MG: The matte finish we had with Aoki was something that we collaborated with him and decided it was the best finish given the magazine he wanted to put together and then Brett and Olivia wanted a glossier finish, so we changed the paper for that. We also looked at the magazine and thought some of the content they had we might try slightly wider paper, which we actually feels achieves sort of the dimensions and presence that we wanted. I think that sort of paper size we went with Hey Olivia and Rat Mag is probably what we’ll go with forward. Although if any of the people that we work with wants to choose something different then that’s up for discussion as well.

SH: Do we know who is pacemaker #4?

MG: It’s going to be pacemaker 4, 5, and 6. We’re going to do another series of 3. I will personally send you the announcement in about a week’s time. We have a really outstanding individual who’s signed on and we’re sitting down with him and creating a magazine right now and we’re just getting the other two that are going to be in the same series, we’re getting all that started as well. We’re going to put out our press release probably about a week or two’s time. It’s some terrific people that we’re talking with.

SH: I’ve noticed when you gave me the list of the pacemakers, movie stars, fashion, music… You said you want to broaden into sports. You avoided the word politics. Will we ever see an Obama Mag?

MG: You know what, I would love it. I’d love Obama MYMAG and a Sarah Palin MYMAG. Absolutely. Politics is on there as well. If a politician that is in office is allowed to do it, that would be just phenomenal. But maybe if it’s somebody who just left office, that might be a little bit easier, but that would be on our radar screen. We need to think as across the board as possibly can to try and find unique audiences. Here’s the deal, it’s amazing to me when you look on say, Twitter, and you see people that have audiences of 100’s of thousands of people, which I’ve never heard of this individual. That’s what’s so wonderful about it is. It doesn’t matter if I’ve heard about them or not. Those 100’s of thousands of people have and all we’re trying to do is just facilitate that two-way communication. What I find interesting is at one point it was really unique for celebrities to have their own website, and then to have a blog and then have Twitter. But now everybody is following different paths and what we’re trying to offer with MyMag is a different medium, which allows them to get a different message across with bigger content. The response we’ve had to the first three magazines tells me that we are helping to do that.

SH: Do you believe in the future of print?

MG: 100 percent, absolutely. I don’t think all the magazines that are in print right now are best served by print. I think there are certain magazines, fashion magazines, longer reads, those types of magazines; I personally love in a print format. But there’s other types of magazines where it’s more about the brand and this table of writers and their message and I enjoy reading that on my laptop or on my iPhone. Print is an extremely portable, wonderful medium. I just think it’s better suited to some publications than others. What we’re trying to do is to look at a different way of looking a print and also a different way of collaborating with those great kinds of magazine brands. If you look at some of the magazines that participated in this project, it’s kind of blown my mind. It’s all fantastic publishers. It’s not like we had to go out and get second rate content. What’s been great about those conversations is to see how the magazine publishers are also looking at print and are willing to support innovative models in print as well.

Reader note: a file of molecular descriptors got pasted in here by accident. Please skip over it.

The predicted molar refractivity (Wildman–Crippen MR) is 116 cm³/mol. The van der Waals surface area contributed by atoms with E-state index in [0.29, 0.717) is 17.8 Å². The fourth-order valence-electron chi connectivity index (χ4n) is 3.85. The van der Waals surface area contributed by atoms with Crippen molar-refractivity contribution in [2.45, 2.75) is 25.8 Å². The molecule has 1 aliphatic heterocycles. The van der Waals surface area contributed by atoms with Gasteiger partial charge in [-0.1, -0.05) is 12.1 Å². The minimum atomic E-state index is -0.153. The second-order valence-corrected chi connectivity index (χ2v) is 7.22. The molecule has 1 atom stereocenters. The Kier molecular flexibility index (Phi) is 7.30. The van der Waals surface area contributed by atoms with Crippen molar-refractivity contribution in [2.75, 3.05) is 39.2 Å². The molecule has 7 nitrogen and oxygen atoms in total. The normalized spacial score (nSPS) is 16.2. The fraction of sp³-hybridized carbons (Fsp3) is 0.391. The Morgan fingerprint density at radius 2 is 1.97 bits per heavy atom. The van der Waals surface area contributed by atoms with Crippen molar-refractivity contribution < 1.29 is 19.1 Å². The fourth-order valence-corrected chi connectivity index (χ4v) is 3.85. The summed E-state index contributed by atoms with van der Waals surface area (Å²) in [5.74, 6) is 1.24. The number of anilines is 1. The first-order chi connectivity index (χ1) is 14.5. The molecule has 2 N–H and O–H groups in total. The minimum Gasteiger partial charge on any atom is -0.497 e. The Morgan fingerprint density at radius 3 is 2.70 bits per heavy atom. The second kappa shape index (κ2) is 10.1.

SH: What keeps you up at night?

MG: In terms of this business? I get just kind of excited. My mind wanders off in different direction thinking about what we can do and where we can go with it. Suddenly we’ve been having conversations with brands. So, at the moment, these magazines that we’re talking about are really personality driven. Brands have been speaking to us about creating magazines which are personality driven but are also brand driven in a different way. It’s almost kind of in the custom publishing model. My mind starts fantasizing about that. I start thinking about the unique aspects of the opportunities out there. I think about how we’re going to apply the model in that context. I’m fascinated to bring this to Asia. I have some friends from Japan that just really want to bring it over there because they think it’ll be big, extremely well received. In terms of the business, strategic things, is the chess game to try and figure out the best ways to get the magazines in the hands of the fans. What we’ve found is that it’s really just about awareness and communication. If you let them know that this individual created a magazine, why they did it, and what’s in it, they come to our website. The traffic on our website some days boggles my mind. It’s been fantastic. We’re at the stage where it’s really the excitement of the project that really keeps me up at night. I can tell you that previously I was kept up at night by far worse problems. I have many nights where I was completely sleepless. This is a very exciting experience.

SH: If you put your futuristic cap on, how does the future look for the magazine business in the United States?